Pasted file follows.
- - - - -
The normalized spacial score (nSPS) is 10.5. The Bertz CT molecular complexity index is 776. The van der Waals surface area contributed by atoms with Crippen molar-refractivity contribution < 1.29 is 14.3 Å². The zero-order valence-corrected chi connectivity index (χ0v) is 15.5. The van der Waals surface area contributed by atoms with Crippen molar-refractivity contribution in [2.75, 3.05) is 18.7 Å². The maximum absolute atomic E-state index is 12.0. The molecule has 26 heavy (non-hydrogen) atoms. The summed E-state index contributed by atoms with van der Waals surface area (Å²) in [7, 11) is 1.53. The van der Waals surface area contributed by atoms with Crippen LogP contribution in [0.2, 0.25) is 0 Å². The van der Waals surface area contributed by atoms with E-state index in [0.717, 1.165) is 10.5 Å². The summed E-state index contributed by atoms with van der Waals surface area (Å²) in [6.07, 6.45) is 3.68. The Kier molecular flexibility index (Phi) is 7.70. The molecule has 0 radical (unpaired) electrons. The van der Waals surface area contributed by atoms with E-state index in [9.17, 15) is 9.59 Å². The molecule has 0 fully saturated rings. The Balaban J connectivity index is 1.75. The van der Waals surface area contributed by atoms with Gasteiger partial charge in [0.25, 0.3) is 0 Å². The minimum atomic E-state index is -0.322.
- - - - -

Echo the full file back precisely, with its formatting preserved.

The normalized spacial score (nSPS) is 10.5. The Bertz CT molecular complexity index is 776. The van der Waals surface area contributed by atoms with Crippen molar-refractivity contribution < 1.29 is 14.3 Å². The zero-order valence-corrected chi connectivity index (χ0v) is 15.5. The van der Waals surface area contributed by atoms with Crippen molar-refractivity contribution in [2.75, 3.05) is 18.7 Å². The maximum absolute atomic E-state index is 12.0. The molecule has 26 heavy (non-hydrogen) atoms. The summed E-state index contributed by atoms with van der Waals surface area (Å²) in [7, 11) is 1.53. The van der Waals surface area contributed by atoms with Crippen LogP contribution in [0.2, 0.25) is 0 Å². The van der Waals surface area contributed by atoms with E-state index in [0.717, 1.165) is 10.5 Å². The summed E-state index contributed by atoms with van der Waals surface area (Å²) in [6.07, 6.45) is 3.68. The Kier molecular flexibility index (Phi) is 7.70. The molecule has 0 radical (unpaired) electrons. The van der Waals surface area contributed by atoms with E-state index in [9.17, 15) is 9.59 Å². The molecule has 0 fully saturated rings. The Balaban J connectivity index is 1.75. The van der Waals surface area contributed by atoms with Gasteiger partial charge in [0.25, 0.3) is 0 Å². The minimum atomic E-state index is -0.322.